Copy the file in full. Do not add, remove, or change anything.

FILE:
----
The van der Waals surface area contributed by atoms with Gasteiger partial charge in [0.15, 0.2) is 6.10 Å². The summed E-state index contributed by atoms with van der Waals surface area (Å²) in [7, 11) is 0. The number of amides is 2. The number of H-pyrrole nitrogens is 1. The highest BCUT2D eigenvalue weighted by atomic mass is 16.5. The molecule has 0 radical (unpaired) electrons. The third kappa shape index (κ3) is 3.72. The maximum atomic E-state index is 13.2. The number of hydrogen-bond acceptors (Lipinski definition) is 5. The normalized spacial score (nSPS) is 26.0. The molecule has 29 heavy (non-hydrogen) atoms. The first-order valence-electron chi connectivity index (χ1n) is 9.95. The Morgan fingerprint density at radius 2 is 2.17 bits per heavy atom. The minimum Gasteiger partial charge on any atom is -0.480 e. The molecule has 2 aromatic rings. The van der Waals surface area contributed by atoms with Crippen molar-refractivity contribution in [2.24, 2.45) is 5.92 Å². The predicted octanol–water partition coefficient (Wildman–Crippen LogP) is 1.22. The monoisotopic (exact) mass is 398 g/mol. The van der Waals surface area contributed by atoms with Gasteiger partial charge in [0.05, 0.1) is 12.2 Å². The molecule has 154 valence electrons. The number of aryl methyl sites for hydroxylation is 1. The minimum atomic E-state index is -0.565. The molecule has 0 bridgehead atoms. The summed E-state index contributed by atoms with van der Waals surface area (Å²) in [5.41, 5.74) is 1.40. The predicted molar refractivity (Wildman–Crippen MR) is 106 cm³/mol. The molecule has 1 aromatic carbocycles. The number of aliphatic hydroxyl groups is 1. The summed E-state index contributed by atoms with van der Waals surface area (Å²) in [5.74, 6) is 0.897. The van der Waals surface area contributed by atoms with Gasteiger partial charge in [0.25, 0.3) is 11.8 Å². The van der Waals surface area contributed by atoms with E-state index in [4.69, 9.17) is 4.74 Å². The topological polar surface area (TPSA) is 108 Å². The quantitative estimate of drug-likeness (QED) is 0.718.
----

The van der Waals surface area contributed by atoms with Gasteiger partial charge in [0.15, 0.2) is 6.10 Å². The summed E-state index contributed by atoms with van der Waals surface area (Å²) in [7, 11) is 0. The number of amides is 2. The number of H-pyrrole nitrogens is 1. The highest BCUT2D eigenvalue weighted by atomic mass is 16.5. The molecule has 0 radical (unpaired) electrons. The third kappa shape index (κ3) is 3.72. The maximum atomic E-state index is 13.2. The number of hydrogen-bond acceptors (Lipinski definition) is 5. The normalized spacial score (nSPS) is 26.0. The molecule has 29 heavy (non-hydrogen) atoms. The first-order valence-electron chi connectivity index (χ1n) is 9.95. The Morgan fingerprint density at radius 2 is 2.17 bits per heavy atom. The minimum Gasteiger partial charge on any atom is -0.480 e. The molecule has 2 aromatic rings. The van der Waals surface area contributed by atoms with Crippen molar-refractivity contribution in [2.24, 2.45) is 5.92 Å². The predicted octanol–water partition coefficient (Wildman–Crippen LogP) is 1.22. The monoisotopic (exact) mass is 398 g/mol. The van der Waals surface area contributed by atoms with Gasteiger partial charge in [0.05, 0.1) is 12.2 Å². The molecule has 154 valence electrons. The number of aryl methyl sites for hydroxylation is 1. The minimum atomic E-state index is -0.565. The molecule has 0 bridgehead atoms. The summed E-state index contributed by atoms with van der Waals surface area (Å²) in [5.41, 5.74) is 1.40. The predicted molar refractivity (Wildman–Crippen MR) is 106 cm³/mol. The molecule has 1 aromatic carbocycles. The number of aliphatic hydroxyl groups is 1. The summed E-state index contributed by atoms with van der Waals surface area (Å²) in [5.74, 6) is 0.897. The van der Waals surface area contributed by atoms with Gasteiger partial charge in [0.25, 0.3) is 11.8 Å². The van der Waals surface area contributed by atoms with E-state index in [4.69, 9.17) is 4.74 Å². The topological polar surface area (TPSA) is 108 Å². The quantitative estimate of drug-likeness (QED) is 0.718.